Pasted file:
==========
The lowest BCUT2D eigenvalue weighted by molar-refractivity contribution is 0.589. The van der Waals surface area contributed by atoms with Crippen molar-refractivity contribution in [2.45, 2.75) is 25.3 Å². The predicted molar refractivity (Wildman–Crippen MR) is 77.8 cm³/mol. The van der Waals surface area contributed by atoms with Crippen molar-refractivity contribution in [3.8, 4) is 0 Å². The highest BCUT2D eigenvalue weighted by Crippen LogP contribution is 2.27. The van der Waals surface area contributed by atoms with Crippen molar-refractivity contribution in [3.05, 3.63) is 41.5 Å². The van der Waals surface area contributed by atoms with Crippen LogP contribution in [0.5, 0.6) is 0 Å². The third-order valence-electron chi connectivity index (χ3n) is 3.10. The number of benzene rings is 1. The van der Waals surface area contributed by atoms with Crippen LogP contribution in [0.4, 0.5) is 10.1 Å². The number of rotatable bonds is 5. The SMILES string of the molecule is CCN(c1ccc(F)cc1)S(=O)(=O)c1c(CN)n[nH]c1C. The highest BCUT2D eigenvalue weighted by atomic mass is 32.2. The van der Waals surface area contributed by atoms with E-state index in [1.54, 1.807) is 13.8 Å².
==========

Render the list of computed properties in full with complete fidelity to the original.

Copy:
The lowest BCUT2D eigenvalue weighted by molar-refractivity contribution is 0.589. The van der Waals surface area contributed by atoms with Crippen molar-refractivity contribution in [2.45, 2.75) is 25.3 Å². The predicted molar refractivity (Wildman–Crippen MR) is 77.8 cm³/mol. The van der Waals surface area contributed by atoms with Crippen molar-refractivity contribution in [3.8, 4) is 0 Å². The highest BCUT2D eigenvalue weighted by Crippen LogP contribution is 2.27. The van der Waals surface area contributed by atoms with Crippen molar-refractivity contribution in [3.05, 3.63) is 41.5 Å². The van der Waals surface area contributed by atoms with Crippen LogP contribution in [0.5, 0.6) is 0 Å². The third-order valence-electron chi connectivity index (χ3n) is 3.10. The number of benzene rings is 1. The van der Waals surface area contributed by atoms with Crippen LogP contribution in [0.4, 0.5) is 10.1 Å². The number of rotatable bonds is 5. The SMILES string of the molecule is CCN(c1ccc(F)cc1)S(=O)(=O)c1c(CN)n[nH]c1C. The highest BCUT2D eigenvalue weighted by atomic mass is 32.2. The van der Waals surface area contributed by atoms with E-state index in [1.54, 1.807) is 13.8 Å².